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NC State developed software can be used with existing network protocols and hardware

When it comes to WiFi networks, the key to boosting speed may not lie solely in adopting new, faster hardware and software protocols, but also in developing better software to balance loads when networks get overrun with traffic.

Researchers at North Carolina State (NC State) have developed a program they call WiFox, which dynamically adjust channel priority for different WiFi access points, depending on usage.

At 25 users the system showed a 400 percent gain in throughput, while at 45 users the system sped the network up 700 percent versus traditional networking software.  Best of all, the researchers say their program plays nicely with existing protocols and network hardware without the need for an upgrade.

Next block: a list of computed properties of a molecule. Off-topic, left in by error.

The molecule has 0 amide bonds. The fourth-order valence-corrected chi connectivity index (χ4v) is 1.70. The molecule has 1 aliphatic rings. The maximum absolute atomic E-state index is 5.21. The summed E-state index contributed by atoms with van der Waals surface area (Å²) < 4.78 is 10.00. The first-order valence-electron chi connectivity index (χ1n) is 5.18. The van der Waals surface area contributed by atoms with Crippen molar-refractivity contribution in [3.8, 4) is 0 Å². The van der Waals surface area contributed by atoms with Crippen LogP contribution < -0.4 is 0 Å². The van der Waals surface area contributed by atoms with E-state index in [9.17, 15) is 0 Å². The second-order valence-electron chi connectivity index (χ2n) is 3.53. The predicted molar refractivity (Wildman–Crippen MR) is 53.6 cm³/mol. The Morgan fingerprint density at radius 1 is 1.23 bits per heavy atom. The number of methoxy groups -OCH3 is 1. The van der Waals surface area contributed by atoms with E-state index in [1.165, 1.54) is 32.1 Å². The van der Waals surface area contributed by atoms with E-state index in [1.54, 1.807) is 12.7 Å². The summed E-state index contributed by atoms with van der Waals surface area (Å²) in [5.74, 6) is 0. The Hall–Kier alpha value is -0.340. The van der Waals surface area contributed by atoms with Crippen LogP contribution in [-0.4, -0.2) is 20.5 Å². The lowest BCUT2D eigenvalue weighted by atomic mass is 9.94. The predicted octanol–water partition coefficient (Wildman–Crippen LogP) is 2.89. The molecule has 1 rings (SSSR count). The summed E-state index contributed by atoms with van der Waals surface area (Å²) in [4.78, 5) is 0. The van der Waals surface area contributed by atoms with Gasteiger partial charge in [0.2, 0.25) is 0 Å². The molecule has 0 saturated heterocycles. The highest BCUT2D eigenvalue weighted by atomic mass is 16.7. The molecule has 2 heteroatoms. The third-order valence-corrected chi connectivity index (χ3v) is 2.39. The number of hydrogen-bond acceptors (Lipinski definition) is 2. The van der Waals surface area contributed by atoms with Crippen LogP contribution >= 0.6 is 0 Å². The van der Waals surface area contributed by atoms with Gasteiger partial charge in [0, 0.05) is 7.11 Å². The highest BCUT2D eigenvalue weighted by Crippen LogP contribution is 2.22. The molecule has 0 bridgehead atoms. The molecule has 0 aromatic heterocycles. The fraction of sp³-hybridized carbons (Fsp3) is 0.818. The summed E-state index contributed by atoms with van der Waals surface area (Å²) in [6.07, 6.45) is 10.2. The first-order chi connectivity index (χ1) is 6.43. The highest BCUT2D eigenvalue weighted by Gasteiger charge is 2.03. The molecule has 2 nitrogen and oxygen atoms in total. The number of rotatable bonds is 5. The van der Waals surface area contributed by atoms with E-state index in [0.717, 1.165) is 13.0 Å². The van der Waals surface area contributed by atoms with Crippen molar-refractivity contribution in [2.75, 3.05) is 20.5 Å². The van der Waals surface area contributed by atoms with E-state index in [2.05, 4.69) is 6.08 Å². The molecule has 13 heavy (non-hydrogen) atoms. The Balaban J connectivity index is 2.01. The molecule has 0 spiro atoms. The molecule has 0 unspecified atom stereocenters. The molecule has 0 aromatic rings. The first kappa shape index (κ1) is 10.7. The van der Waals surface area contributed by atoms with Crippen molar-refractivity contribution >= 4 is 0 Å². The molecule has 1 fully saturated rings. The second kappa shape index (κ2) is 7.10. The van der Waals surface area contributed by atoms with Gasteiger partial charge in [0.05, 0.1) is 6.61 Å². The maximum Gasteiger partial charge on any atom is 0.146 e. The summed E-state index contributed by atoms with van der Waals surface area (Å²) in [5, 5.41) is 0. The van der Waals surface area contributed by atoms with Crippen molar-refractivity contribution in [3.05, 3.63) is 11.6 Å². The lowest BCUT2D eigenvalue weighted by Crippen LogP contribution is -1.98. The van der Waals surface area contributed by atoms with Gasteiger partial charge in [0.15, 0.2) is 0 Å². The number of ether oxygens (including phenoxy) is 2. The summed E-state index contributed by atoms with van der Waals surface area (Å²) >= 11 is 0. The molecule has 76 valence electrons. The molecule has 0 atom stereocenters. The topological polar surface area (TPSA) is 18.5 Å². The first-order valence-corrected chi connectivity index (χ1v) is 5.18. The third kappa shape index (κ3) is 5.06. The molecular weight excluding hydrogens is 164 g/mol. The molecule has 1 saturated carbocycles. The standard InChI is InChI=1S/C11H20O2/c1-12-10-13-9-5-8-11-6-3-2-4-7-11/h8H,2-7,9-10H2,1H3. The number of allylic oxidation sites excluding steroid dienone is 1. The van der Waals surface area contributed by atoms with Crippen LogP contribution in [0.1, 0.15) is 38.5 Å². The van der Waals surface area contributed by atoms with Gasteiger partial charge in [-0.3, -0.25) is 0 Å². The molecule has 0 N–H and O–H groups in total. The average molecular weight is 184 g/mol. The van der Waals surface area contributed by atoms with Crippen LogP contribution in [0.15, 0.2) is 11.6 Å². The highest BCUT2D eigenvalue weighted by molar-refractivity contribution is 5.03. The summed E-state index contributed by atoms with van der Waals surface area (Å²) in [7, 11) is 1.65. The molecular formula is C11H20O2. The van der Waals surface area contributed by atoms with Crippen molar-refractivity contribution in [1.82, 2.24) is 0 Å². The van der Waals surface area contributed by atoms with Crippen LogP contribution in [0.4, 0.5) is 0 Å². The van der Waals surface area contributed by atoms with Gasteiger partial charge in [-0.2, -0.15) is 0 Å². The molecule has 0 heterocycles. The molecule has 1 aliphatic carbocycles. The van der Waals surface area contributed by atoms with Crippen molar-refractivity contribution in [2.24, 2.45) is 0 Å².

The only potential downside is that if by some unfortunate occurrence all the access points in a region were overloaded, the gains might be diminished, hypothetically.  But for most scenarios where some areas are swamped and others underutlized, the dynamic prioritizing concept could offer a big step forward.

The researchers are presenting their work at the ACM CoNEXT 2012 conference in Nice, France.  The paper's authors are Arpit Gupta (lead author), a Ph.D. student in computer science at NC State, Jeongki Min, a Ph.D. student at NC State, and Dr. Injong Rhee (senior author), a professor of computer science at NC State.

The research was funded by the National Science Foundation.

Source: NCSU [press release]



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RE: Heavy users beware.
By x10Unit1 on 11/16/2012 10:31:26 AM , Rating: 2
So heavy users have priority over regular users?

Besides, if you finish regular user requests faster there will be more bandwidth for the heavy users to fight over.


"I'm an Internet expert too. It's all right to wire the industrial zone only, but there are many problems if other regions of the North are wired." -- North Korean Supreme Commander Kim Jong-il

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